So in summary:

      •Baker's control cases are not equivalent to the Fox 5 footage and don't contribute anything to the calculation of a margin of error.
      •A conservative estimate of the margin of error in positioning the overlay on the Fox 5 footage must be around 1 pixel (or more).
      •The motion of the plane in the footage is well within this margin of error, therefore the motion is natural and there is no evidence for video fakery.


      There's really no need to read further but I have some more observations for those who want to explore more. In addition to technical mistakes Baker's article is filled with biased and illogical thinking.

      His arguments show that he doesn't understand how keying and compositing is achieved on a professional level. His idea that footage of a real plane was chroma keyed live is absolutely silly. It would never be used when photo-realistic CGI would better accomplish the task (unless the perps deliberately wanted to emulate 1950's quality special effects and expose themselves). Not only could CGI be perfectly synced to the motion of the background footage, it could be cleanly overlaid, eliminating the problems with edge details that go along with chroma keying. Keyed real footage would only be used when both pieces of footage are shot using the same motion control camera movement, which would match the motion of each perfectly and eliminate motion anomalies of the type he says can be observed (and which aren't there anyway). And if they did use live footage, it would not be keyed live but be prepared ahead of time with keying and/or rotoscoping to create an image digitally formatted with an alpha channel for a clean overlay (and they could have easily fixed any variations in movement during that process). Besides, in broadcast video, the "Sportsvision" technology he cites in his article is used with CGI images, not chroma keyed footage.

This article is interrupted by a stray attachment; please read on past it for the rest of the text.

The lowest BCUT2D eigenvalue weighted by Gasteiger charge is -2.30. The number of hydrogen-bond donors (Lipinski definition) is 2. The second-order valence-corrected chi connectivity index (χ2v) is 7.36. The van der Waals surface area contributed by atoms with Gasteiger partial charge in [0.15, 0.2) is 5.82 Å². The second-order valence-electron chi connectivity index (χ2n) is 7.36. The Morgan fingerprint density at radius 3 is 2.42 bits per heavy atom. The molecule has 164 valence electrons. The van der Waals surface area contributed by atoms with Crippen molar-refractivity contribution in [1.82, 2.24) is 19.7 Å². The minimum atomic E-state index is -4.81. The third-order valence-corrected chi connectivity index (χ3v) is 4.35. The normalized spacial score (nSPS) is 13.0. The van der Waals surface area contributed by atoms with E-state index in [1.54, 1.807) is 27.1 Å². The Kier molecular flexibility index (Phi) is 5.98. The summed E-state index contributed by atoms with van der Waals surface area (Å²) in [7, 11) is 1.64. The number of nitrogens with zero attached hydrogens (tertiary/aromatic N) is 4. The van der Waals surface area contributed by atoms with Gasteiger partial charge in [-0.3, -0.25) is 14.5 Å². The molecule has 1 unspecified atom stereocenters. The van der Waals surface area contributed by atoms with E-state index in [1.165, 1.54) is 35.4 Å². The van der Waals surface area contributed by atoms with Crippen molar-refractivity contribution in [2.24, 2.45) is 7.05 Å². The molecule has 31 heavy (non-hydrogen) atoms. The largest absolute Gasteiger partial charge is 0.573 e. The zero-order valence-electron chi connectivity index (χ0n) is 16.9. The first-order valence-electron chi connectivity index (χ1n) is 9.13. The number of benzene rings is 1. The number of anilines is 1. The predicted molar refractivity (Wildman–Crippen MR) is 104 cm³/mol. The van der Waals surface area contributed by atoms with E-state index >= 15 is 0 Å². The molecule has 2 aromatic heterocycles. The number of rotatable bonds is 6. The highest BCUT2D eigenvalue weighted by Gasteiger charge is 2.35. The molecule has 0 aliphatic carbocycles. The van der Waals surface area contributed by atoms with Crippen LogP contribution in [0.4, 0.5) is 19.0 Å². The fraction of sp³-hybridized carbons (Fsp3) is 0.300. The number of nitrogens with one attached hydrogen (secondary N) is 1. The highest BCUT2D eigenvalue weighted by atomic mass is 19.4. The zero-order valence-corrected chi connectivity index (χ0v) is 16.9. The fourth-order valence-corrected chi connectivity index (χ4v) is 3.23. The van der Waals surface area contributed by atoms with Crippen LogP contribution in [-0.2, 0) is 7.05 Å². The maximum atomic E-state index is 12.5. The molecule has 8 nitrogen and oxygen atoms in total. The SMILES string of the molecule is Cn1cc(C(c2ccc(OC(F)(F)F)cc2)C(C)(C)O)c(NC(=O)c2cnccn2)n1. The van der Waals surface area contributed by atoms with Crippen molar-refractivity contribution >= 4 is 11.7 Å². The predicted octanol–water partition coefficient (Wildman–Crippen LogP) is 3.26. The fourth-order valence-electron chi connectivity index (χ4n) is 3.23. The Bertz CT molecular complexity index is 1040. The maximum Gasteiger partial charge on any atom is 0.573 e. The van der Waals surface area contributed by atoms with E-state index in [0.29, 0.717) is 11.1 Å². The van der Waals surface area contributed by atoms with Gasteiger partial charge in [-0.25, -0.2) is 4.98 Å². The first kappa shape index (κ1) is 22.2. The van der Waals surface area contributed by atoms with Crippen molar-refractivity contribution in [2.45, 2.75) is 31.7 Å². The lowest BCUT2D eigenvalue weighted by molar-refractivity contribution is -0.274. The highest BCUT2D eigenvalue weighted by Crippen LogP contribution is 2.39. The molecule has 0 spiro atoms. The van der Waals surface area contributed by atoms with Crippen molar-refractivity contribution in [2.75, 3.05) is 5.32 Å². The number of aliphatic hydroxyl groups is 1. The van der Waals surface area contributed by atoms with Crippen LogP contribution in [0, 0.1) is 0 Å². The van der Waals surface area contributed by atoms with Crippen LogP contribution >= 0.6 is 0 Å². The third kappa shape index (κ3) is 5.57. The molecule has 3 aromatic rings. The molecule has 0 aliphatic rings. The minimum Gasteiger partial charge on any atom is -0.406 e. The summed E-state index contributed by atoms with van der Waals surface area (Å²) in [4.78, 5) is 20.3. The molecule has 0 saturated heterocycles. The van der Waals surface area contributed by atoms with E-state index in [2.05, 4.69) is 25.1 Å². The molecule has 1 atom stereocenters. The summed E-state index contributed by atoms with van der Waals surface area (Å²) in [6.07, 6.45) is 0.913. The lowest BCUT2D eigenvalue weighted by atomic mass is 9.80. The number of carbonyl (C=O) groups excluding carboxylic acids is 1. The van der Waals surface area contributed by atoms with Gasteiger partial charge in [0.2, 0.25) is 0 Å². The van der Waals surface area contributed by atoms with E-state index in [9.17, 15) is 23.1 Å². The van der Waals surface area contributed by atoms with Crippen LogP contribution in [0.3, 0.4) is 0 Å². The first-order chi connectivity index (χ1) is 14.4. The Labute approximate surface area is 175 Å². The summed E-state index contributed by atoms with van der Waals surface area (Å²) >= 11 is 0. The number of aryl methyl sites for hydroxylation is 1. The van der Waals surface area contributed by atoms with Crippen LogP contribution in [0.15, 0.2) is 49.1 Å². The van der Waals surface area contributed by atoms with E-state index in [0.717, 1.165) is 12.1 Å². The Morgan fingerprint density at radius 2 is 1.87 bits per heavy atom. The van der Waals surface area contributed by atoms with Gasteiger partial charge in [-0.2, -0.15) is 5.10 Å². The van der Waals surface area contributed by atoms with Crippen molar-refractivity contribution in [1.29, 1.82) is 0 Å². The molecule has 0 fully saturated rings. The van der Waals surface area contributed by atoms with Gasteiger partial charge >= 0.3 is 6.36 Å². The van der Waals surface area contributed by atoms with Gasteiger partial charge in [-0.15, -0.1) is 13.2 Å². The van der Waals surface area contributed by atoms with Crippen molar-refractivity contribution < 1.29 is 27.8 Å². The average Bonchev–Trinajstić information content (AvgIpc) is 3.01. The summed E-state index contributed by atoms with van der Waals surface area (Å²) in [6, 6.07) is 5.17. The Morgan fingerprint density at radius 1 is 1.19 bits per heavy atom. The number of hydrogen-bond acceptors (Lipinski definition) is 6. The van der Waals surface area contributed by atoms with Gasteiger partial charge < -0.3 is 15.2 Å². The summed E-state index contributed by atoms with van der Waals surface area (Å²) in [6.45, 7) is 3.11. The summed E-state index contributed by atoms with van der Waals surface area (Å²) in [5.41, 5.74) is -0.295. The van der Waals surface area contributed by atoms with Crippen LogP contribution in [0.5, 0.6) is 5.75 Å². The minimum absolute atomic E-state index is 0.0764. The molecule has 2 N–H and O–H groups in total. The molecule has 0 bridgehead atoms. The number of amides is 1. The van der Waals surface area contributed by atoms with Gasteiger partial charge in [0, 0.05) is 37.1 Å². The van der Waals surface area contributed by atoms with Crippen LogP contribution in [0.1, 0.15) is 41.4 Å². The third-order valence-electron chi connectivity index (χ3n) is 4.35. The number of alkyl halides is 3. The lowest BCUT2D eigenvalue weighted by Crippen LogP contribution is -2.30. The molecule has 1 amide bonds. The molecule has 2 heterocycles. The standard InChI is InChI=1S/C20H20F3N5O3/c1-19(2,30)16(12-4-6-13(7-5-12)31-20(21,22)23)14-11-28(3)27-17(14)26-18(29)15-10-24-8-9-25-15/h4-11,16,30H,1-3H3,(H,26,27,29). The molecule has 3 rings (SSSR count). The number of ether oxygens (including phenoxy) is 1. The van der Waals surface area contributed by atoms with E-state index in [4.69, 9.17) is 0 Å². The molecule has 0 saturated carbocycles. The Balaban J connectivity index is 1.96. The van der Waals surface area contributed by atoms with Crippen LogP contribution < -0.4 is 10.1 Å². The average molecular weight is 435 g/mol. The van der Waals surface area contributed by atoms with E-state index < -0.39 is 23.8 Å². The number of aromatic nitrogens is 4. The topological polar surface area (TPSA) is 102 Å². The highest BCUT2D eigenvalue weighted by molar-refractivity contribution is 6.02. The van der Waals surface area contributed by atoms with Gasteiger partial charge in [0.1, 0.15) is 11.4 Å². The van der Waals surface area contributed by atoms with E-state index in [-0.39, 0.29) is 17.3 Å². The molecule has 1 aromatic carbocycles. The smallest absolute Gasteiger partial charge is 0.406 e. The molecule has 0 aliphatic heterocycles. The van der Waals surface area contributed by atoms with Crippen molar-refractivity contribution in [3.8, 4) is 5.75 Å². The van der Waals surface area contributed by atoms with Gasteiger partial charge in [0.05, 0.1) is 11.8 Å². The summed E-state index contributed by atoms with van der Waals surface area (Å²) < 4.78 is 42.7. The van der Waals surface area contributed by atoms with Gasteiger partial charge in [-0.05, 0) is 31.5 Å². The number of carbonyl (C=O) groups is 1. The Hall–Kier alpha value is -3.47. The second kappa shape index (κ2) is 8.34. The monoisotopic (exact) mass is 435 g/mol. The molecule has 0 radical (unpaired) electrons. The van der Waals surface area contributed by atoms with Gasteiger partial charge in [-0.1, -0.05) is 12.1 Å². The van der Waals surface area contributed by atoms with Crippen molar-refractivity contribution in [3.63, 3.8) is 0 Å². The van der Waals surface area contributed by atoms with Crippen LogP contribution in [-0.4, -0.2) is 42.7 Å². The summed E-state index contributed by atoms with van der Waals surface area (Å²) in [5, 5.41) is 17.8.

The pink-colored artifacts he mislabels "digital paint" are artifacts resulting from noise, poor quality VHS recording or compression.

      Like all the other no-plane arguments, there are fatal logical flaws to the scenario Baker argues. If an overlay was used, the Fox 5 footage shows that the overlay was perfectly synced with the WTC towers: jets of dust come out of building exactly where and when the plane hits (propelled by last second operation of jet engines, as seen in the Fairbanks footage). This tells us that the overlay of the plane would have been placed exactly where the alleged planted explosives would have been in the building, confirmed again by the flames coming out directly opposite on the other side of the building a split second later. So the timing and positioning of overlay would have been precisely coordinated with the camera movement. Therefore (since they would have used CGI and nothing else) it doesn't make sense that there would be any irregular movement of the overlay as Baker suggests. And it also follows that it doesn't make any sense at all to suggest that the conspirators would mess up the exit of the model from the building when the entry was absolutely perfect, AND furthermore to suggest that they remembered to slow down the overlay during it's penetration of the building (as seen in Baker's velocity graphs) yet forgot to have it actually stop within the building. It seems that no-planers simply can't think logically.